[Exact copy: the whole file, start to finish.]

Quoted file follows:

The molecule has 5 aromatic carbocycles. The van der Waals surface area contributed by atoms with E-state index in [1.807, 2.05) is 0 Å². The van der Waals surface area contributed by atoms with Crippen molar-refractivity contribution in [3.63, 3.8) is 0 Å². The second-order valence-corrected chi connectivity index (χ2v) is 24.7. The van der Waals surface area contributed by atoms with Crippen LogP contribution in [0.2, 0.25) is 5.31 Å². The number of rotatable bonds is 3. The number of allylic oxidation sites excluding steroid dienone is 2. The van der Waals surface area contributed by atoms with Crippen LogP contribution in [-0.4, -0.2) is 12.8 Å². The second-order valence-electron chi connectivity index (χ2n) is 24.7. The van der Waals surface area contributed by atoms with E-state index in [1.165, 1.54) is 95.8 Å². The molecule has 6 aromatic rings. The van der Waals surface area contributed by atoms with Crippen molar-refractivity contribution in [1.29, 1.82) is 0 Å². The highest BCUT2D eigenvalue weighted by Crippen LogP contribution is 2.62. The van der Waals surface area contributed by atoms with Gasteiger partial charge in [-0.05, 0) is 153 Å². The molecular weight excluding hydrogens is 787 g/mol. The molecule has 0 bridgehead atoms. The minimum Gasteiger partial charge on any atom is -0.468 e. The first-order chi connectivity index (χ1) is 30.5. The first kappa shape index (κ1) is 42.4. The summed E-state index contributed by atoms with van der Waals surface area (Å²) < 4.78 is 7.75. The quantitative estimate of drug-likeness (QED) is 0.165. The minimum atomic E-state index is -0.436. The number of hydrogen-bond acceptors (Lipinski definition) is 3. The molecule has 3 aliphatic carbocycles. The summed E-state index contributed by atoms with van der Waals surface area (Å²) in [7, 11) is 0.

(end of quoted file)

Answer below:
The molecule has 5 aromatic carbocycles. The van der Waals surface area contributed by atoms with E-state index in [1.807, 2.05) is 0 Å². The van der Waals surface area contributed by atoms with Crippen molar-refractivity contribution in [3.63, 3.8) is 0 Å². The second-order valence-corrected chi connectivity index (χ2v) is 24.7. The van der Waals surface area contributed by atoms with Crippen LogP contribution in [0.2, 0.25) is 5.31 Å². The number of rotatable bonds is 3. The number of allylic oxidation sites excluding steroid dienone is 2. The van der Waals surface area contributed by atoms with Crippen LogP contribution in [-0.4, -0.2) is 12.8 Å². The second-order valence-electron chi connectivity index (χ2n) is 24.7. The van der Waals surface area contributed by atoms with E-state index in [1.165, 1.54) is 95.8 Å². The molecule has 6 aromatic rings. The van der Waals surface area contributed by atoms with Crippen molar-refractivity contribution in [1.29, 1.82) is 0 Å². The highest BCUT2D eigenvalue weighted by Crippen LogP contribution is 2.62. The van der Waals surface area contributed by atoms with Gasteiger partial charge in [-0.05, 0) is 153 Å². The molecular weight excluding hydrogens is 787 g/mol. The molecule has 0 bridgehead atoms. The minimum Gasteiger partial charge on any atom is -0.468 e. The first-order chi connectivity index (χ1) is 30.5. The first kappa shape index (κ1) is 42.4. The summed E-state index contributed by atoms with van der Waals surface area (Å²) < 4.78 is 7.75. The quantitative estimate of drug-likeness (QED) is 0.165. The minimum atomic E-state index is -0.436. The number of hydrogen-bond acceptors (Lipinski definition) is 3. The molecule has 3 aliphatic carbocycles. The summed E-state index contributed by atoms with van der Waals surface area (Å²) in [7, 11) is 0.